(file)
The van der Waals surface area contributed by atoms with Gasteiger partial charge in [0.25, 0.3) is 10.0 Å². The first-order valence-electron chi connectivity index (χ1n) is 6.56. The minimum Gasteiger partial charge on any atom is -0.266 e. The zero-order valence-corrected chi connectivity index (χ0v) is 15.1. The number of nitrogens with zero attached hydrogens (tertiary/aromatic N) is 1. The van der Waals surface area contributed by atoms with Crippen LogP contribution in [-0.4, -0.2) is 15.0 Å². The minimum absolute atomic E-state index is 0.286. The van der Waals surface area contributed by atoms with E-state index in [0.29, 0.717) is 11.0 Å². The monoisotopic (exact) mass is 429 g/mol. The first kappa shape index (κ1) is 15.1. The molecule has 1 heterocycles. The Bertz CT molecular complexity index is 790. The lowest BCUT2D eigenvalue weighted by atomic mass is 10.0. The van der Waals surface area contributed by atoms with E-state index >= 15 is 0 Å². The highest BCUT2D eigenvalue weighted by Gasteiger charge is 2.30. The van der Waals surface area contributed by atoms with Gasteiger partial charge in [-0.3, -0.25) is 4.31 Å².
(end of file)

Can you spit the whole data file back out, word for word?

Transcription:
The van der Waals surface area contributed by atoms with Gasteiger partial charge in [0.25, 0.3) is 10.0 Å². The first-order valence-electron chi connectivity index (χ1n) is 6.56. The minimum Gasteiger partial charge on any atom is -0.266 e. The zero-order valence-corrected chi connectivity index (χ0v) is 15.1. The number of nitrogens with zero attached hydrogens (tertiary/aromatic N) is 1. The van der Waals surface area contributed by atoms with Crippen LogP contribution in [-0.4, -0.2) is 15.0 Å². The minimum absolute atomic E-state index is 0.286. The van der Waals surface area contributed by atoms with E-state index in [0.29, 0.717) is 11.0 Å². The monoisotopic (exact) mass is 429 g/mol. The first kappa shape index (κ1) is 15.1. The molecule has 1 heterocycles. The Bertz CT molecular complexity index is 790. The lowest BCUT2D eigenvalue weighted by atomic mass is 10.0. The van der Waals surface area contributed by atoms with E-state index >= 15 is 0 Å². The highest BCUT2D eigenvalue weighted by Gasteiger charge is 2.30. The van der Waals surface area contributed by atoms with Gasteiger partial charge in [-0.3, -0.25) is 4.31 Å².